☛ U.S. 10th Circuit Court of Appeals rules against BLM wild horses
U.S. TENTH CIRCUIT COURT OF APPEALS RULES AGAINST BLM ON WILD HORSE ISSUE
Release by 10th Circuit Court Of Appeals
Oct. 15, 2016
For the second time this week, the U.S. Court of Appeals for the Tenth Circuit has ruled in our favor on a precedent-setting issue concerning wild horse management on public lands.
In 2014, the Bureau of Land Management (“BLM”) treated more than a million acres of public land in the Wyoming Checkerboard as private land for purposes of wild horse management. The “Checkerboard” is a large area in Wyoming that consists of alternating parcels of public and private lands.
Today, the U.S. Court of Appeals for the Tenth Circuit held that BLM violated the Wild Free-Roaming Horses and Burros Act and the Federal Land Policy and Management Act by removing hundreds of federally protected will horses from public lands under the agency’s limited private land removal authority, and in the process ignoring the legal requirements that BLM must satisfy before permanently removing wild horses from public lands.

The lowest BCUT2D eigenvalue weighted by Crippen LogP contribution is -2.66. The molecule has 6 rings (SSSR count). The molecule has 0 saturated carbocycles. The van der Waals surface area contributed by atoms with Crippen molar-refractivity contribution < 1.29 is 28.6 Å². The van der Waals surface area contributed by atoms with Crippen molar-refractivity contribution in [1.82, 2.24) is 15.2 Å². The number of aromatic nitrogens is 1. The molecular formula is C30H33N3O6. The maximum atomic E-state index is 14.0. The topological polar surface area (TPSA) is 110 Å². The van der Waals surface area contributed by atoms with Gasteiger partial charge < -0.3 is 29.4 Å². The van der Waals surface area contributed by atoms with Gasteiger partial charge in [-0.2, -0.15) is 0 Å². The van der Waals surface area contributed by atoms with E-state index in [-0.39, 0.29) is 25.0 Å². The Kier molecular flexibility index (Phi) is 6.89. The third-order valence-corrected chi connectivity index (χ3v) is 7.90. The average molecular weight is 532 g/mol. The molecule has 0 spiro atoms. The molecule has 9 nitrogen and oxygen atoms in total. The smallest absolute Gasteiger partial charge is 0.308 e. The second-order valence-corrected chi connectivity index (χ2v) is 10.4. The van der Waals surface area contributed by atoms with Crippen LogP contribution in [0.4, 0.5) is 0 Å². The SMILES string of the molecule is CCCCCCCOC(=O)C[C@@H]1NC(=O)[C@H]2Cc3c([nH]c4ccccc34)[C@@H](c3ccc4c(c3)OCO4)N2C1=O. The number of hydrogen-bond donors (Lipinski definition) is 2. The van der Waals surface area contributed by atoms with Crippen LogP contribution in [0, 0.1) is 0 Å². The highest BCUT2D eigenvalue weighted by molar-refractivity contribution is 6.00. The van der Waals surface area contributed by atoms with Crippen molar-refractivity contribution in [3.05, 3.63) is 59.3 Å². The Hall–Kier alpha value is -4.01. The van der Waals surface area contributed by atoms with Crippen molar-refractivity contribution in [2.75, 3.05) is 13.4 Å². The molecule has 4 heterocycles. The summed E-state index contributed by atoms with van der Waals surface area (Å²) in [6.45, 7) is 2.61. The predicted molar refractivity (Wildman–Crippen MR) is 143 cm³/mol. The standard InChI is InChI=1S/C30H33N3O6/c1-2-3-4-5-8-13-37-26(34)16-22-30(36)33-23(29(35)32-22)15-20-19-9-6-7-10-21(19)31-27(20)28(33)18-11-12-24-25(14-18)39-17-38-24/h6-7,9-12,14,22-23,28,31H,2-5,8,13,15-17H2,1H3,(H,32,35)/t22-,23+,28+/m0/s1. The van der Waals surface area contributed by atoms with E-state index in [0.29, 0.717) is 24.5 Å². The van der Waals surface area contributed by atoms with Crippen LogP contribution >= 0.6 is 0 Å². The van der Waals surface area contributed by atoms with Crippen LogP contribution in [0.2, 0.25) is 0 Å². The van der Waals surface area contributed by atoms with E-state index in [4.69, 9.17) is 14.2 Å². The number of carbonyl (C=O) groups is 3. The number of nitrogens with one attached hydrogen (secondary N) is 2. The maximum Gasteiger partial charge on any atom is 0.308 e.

Because all herd management areas either contain private lands within their boundaries or are adjacent to private lands, today’s ruling has enormous precedental implications for wild horse management throughout the American West.
For the court ruling, click here.
On Jan. 9, 2016, Rick Dennis posted an article on this site where he notified the Office Of The Inspector General requesting a criminal investigation into the BLM regarding the wild horses and burros, due to their violation of the Wild Free-roaming Horses and Burros Act of 1971 , which he felt would not only save taxpayers dollars but also for the protection of America’s wild herbivore populations being born and living on public land. He also encouraged punishment of any federal employee found violating this law and encouraged individuals to write or call the Office of the Inspector General. His philosophy regarding this matter was directly in line with this ruling.
Click for Rick Dennis Jan. 9 article>>